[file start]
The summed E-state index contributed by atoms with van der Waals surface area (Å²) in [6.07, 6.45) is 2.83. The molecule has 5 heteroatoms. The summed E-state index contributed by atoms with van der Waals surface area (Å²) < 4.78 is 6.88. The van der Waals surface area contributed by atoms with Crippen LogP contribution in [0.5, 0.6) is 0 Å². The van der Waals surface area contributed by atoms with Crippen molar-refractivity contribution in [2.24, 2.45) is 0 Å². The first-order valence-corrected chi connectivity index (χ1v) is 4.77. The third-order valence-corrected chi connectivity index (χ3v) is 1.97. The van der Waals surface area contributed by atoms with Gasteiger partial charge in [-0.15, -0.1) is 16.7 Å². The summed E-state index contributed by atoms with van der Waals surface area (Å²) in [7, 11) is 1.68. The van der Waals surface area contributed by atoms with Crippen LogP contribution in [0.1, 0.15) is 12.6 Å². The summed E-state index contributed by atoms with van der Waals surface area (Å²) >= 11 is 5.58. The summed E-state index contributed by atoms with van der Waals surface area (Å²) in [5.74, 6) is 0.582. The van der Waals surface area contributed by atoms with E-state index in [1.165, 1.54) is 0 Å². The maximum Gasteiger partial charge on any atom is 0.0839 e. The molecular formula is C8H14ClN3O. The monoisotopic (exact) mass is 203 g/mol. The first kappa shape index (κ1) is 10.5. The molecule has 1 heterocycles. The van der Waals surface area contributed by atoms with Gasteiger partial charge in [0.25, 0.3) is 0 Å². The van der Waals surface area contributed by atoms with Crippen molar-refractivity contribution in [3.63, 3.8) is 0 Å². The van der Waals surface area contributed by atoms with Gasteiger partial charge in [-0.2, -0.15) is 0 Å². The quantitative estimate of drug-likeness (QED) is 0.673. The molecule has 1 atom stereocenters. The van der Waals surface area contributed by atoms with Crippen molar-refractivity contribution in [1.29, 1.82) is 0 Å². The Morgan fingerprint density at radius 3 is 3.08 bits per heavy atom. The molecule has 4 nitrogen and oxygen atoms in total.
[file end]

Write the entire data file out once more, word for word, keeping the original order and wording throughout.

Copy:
The summed E-state index contributed by atoms with van der Waals surface area (Å²) in [6.07, 6.45) is 2.83. The molecule has 5 heteroatoms. The summed E-state index contributed by atoms with van der Waals surface area (Å²) < 4.78 is 6.88. The van der Waals surface area contributed by atoms with Crippen LogP contribution in [0.5, 0.6) is 0 Å². The van der Waals surface area contributed by atoms with Crippen molar-refractivity contribution in [2.24, 2.45) is 0 Å². The first-order valence-corrected chi connectivity index (χ1v) is 4.77. The third-order valence-corrected chi connectivity index (χ3v) is 1.97. The van der Waals surface area contributed by atoms with Gasteiger partial charge in [-0.15, -0.1) is 16.7 Å². The summed E-state index contributed by atoms with van der Waals surface area (Å²) in [7, 11) is 1.68. The van der Waals surface area contributed by atoms with Crippen LogP contribution in [0.1, 0.15) is 12.6 Å². The summed E-state index contributed by atoms with van der Waals surface area (Å²) >= 11 is 5.58. The summed E-state index contributed by atoms with van der Waals surface area (Å²) in [5.74, 6) is 0.582. The van der Waals surface area contributed by atoms with E-state index in [1.165, 1.54) is 0 Å². The maximum Gasteiger partial charge on any atom is 0.0839 e. The molecular formula is C8H14ClN3O. The monoisotopic (exact) mass is 203 g/mol. The first kappa shape index (κ1) is 10.5. The molecule has 1 heterocycles. The van der Waals surface area contributed by atoms with Gasteiger partial charge in [0.25, 0.3) is 0 Å². The van der Waals surface area contributed by atoms with Crippen molar-refractivity contribution in [3.63, 3.8) is 0 Å². The van der Waals surface area contributed by atoms with Gasteiger partial charge in [-0.2, -0.15) is 0 Å². The quantitative estimate of drug-likeness (QED) is 0.673. The molecule has 1 atom stereocenters. The van der Waals surface area contributed by atoms with Crippen molar-refractivity contribution in [1.29, 1.82) is 0 Å². The Morgan fingerprint density at radius 3 is 3.08 bits per heavy atom. The molecule has 4 nitrogen and oxygen atoms in total.